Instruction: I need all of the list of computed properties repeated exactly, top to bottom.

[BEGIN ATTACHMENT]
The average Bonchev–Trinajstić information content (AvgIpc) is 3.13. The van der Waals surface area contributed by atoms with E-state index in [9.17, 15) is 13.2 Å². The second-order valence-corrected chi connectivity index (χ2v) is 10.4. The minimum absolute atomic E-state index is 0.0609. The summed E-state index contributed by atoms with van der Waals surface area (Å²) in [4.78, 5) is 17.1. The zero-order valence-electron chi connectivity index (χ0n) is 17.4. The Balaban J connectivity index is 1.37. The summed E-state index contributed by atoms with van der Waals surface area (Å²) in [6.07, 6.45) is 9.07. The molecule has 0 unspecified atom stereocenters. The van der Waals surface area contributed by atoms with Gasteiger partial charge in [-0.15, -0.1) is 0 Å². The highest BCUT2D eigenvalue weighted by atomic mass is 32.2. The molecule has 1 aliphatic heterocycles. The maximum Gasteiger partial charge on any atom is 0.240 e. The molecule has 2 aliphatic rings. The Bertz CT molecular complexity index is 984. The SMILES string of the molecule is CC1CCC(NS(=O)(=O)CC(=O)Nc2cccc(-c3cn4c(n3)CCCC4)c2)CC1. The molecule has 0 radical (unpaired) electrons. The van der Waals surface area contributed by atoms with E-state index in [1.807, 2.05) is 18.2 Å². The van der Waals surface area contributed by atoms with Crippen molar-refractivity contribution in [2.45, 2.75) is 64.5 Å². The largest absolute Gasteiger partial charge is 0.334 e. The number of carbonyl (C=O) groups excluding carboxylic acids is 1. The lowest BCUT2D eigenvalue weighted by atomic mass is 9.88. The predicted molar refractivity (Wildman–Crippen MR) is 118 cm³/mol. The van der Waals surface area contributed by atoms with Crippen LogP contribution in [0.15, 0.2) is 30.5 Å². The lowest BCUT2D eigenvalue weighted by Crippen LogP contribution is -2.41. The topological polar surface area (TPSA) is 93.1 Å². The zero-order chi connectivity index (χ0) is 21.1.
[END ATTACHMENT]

The average Bonchev–Trinajstić information content (AvgIpc) is 3.13. The van der Waals surface area contributed by atoms with E-state index in [9.17, 15) is 13.2 Å². The second-order valence-corrected chi connectivity index (χ2v) is 10.4. The minimum absolute atomic E-state index is 0.0609. The summed E-state index contributed by atoms with van der Waals surface area (Å²) in [4.78, 5) is 17.1. The zero-order valence-electron chi connectivity index (χ0n) is 17.4. The Balaban J connectivity index is 1.37. The summed E-state index contributed by atoms with van der Waals surface area (Å²) in [6.07, 6.45) is 9.07. The molecule has 0 unspecified atom stereocenters. The van der Waals surface area contributed by atoms with Gasteiger partial charge in [-0.15, -0.1) is 0 Å². The highest BCUT2D eigenvalue weighted by atomic mass is 32.2. The molecule has 1 aliphatic heterocycles. The maximum Gasteiger partial charge on any atom is 0.240 e. The molecule has 2 aliphatic rings. The Bertz CT molecular complexity index is 984. The SMILES string of the molecule is CC1CCC(NS(=O)(=O)CC(=O)Nc2cccc(-c3cn4c(n3)CCCC4)c2)CC1. The molecule has 0 radical (unpaired) electrons. The van der Waals surface area contributed by atoms with E-state index in [1.807, 2.05) is 18.2 Å². The van der Waals surface area contributed by atoms with Crippen molar-refractivity contribution in [2.45, 2.75) is 64.5 Å². The largest absolute Gasteiger partial charge is 0.334 e. The number of carbonyl (C=O) groups excluding carboxylic acids is 1. The lowest BCUT2D eigenvalue weighted by atomic mass is 9.88. The predicted molar refractivity (Wildman–Crippen MR) is 118 cm³/mol. The van der Waals surface area contributed by atoms with Crippen LogP contribution in [0.15, 0.2) is 30.5 Å². The lowest BCUT2D eigenvalue weighted by Crippen LogP contribution is -2.41. The topological polar surface area (TPSA) is 93.1 Å². The zero-order chi connectivity index (χ0) is 21.1.